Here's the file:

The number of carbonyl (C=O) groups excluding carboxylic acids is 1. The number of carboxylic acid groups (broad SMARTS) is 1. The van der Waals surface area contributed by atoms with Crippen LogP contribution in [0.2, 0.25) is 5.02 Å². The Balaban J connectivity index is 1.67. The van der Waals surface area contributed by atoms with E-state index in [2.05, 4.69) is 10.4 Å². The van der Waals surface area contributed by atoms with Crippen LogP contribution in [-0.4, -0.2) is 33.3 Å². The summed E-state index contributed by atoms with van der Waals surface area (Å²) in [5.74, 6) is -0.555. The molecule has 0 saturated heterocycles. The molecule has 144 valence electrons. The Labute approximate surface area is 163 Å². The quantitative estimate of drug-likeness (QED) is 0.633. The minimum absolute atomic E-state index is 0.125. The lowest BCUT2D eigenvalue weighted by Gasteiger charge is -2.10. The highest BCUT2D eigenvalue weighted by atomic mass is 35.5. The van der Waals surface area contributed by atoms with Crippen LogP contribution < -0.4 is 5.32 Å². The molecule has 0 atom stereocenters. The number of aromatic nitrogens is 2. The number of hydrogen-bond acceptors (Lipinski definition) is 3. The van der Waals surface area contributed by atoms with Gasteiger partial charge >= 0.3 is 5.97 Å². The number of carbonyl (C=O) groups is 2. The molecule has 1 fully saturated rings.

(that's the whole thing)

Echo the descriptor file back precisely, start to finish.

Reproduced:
The number of carbonyl (C=O) groups excluding carboxylic acids is 1. The number of carboxylic acid groups (broad SMARTS) is 1. The van der Waals surface area contributed by atoms with Crippen LogP contribution in [0.2, 0.25) is 5.02 Å². The Balaban J connectivity index is 1.67. The van der Waals surface area contributed by atoms with E-state index in [2.05, 4.69) is 10.4 Å². The van der Waals surface area contributed by atoms with Crippen LogP contribution in [-0.4, -0.2) is 33.3 Å². The summed E-state index contributed by atoms with van der Waals surface area (Å²) in [5.74, 6) is -0.555. The molecule has 0 saturated heterocycles. The molecule has 144 valence electrons. The Labute approximate surface area is 163 Å². The quantitative estimate of drug-likeness (QED) is 0.633. The minimum absolute atomic E-state index is 0.125. The lowest BCUT2D eigenvalue weighted by Gasteiger charge is -2.10. The highest BCUT2D eigenvalue weighted by atomic mass is 35.5. The van der Waals surface area contributed by atoms with Crippen LogP contribution < -0.4 is 5.32 Å². The molecule has 0 atom stereocenters. The number of aromatic nitrogens is 2. The number of hydrogen-bond acceptors (Lipinski definition) is 3. The van der Waals surface area contributed by atoms with Gasteiger partial charge >= 0.3 is 5.97 Å². The number of carbonyl (C=O) groups is 2. The molecule has 1 fully saturated rings.